The noise people here in Detroit is the clock ticking on the latest pronouncement by UAW chief Shawn Fain, who plans to order more hourly workers to stand up and walk out if “serious progress” isn’t achieved by Friday at 10 a.m.
As Fain threatens to send additional people to the streets to picket General Motors, Ford and Stellantis, the automakers are also laying off many of their colleagues as the strategic strikes already in place by nearly 13,000 UAW members at three plants cause those facilities to closed down.
Fain will do as he’s done repeatedly during the talks and the expiration of the contracts Sept. 14 at 11:59 p.m. tomorrow morning: he’ll host a Facebook Live event where he’ll update anyone who “tunes in” on the status of the talks.
Right now, it looks like despite offers from the Detroit Three for wage increases exceeding 20%, the elimination of employee tiers and other moves, Fain seems displeased with the offers. If the two sides aren’t close to a deal tomorrow morning, it appears he’s going to order more workers to leave their jobs and grab picket signs.
Likely the two sides will not come to any kind of resolution tomorrow so more workers will go on strike. However, the key is just how many and which plants will they strike.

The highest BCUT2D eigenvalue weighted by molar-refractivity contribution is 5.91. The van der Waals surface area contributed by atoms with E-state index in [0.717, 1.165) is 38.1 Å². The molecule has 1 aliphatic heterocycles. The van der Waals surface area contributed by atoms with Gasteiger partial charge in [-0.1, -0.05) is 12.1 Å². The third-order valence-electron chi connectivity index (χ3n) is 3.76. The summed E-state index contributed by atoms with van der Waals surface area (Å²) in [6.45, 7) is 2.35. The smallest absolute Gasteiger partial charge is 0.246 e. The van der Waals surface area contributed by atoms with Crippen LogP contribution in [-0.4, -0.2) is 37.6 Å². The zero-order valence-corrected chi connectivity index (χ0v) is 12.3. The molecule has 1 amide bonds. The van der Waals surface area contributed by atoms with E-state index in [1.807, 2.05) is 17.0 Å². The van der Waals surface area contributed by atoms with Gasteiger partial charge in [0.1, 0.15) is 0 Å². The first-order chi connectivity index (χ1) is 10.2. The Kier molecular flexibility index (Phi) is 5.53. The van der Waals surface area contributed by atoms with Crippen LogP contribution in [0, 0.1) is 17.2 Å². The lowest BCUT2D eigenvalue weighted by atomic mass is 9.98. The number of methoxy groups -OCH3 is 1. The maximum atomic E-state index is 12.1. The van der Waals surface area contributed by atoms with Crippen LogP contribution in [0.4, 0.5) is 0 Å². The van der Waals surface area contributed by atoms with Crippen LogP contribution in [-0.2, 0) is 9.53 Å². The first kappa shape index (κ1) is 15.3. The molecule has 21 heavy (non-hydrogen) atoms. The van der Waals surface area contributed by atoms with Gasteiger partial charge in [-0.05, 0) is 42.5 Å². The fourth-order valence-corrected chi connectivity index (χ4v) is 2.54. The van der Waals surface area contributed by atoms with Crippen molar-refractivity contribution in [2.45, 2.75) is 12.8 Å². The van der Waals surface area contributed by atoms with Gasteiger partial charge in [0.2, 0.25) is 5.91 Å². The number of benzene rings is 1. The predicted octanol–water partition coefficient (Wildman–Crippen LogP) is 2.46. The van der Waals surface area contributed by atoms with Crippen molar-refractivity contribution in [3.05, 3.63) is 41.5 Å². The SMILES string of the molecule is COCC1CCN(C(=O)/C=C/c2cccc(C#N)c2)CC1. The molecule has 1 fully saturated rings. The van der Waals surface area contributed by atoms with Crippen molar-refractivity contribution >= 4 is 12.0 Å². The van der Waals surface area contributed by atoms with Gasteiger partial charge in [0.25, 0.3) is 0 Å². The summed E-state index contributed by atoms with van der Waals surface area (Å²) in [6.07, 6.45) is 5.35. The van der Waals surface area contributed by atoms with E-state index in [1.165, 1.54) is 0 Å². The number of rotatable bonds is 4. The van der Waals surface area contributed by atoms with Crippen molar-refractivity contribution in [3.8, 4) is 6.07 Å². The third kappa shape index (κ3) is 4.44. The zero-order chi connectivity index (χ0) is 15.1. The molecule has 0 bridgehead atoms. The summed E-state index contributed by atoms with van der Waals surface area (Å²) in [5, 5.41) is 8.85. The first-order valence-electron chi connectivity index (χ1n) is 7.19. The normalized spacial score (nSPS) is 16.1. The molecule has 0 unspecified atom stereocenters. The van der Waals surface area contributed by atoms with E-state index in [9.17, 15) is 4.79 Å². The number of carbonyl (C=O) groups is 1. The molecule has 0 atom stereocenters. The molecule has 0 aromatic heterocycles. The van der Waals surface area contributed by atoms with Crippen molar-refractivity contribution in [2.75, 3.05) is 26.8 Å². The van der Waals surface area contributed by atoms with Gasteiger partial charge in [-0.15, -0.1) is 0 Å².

Fain’s first choice was locations building some of each company’s most popular models. Ultimately, the impact of the strike is that the rest of the plant must shut down, forcing the automakers to layoff the rest of the workers — not exactly the best optics for companies consistently being accused of greed and apathy.
GM shut down its Fairfax Assembly plant in Kansas Wednesday, idling about 2,000 hourly workers, because it’s not receiving stamped parts from its Wentzville, Missouri plant, where workers are on strike.
Stellantis also noted Wednesday it was laying off 68 workers at its machining plant outside Toledo as a result of the UAW’s strike at its Toledo plant that produces the ever-popular Wrangler as well as the Gladiator pickup. That number is likely to rise by triple digits due to the walkout, plus another 300 layoffs at Kokomo Transmission and Kokomo Casting in Indiana appear to be imminent.
Fain has repeatedly characterized the companies’ wage hike offers of about 20% as “inadequate,” but in an opinion piece in the Detroit Free Press, GM President Mark Reuss called the automaker’s contract proposal a “record offer,” adding the union’s demands are “untenable.” GM CEO Mary Barra and Ford chief executive Jim Farley have echoed those sentiments in recent days.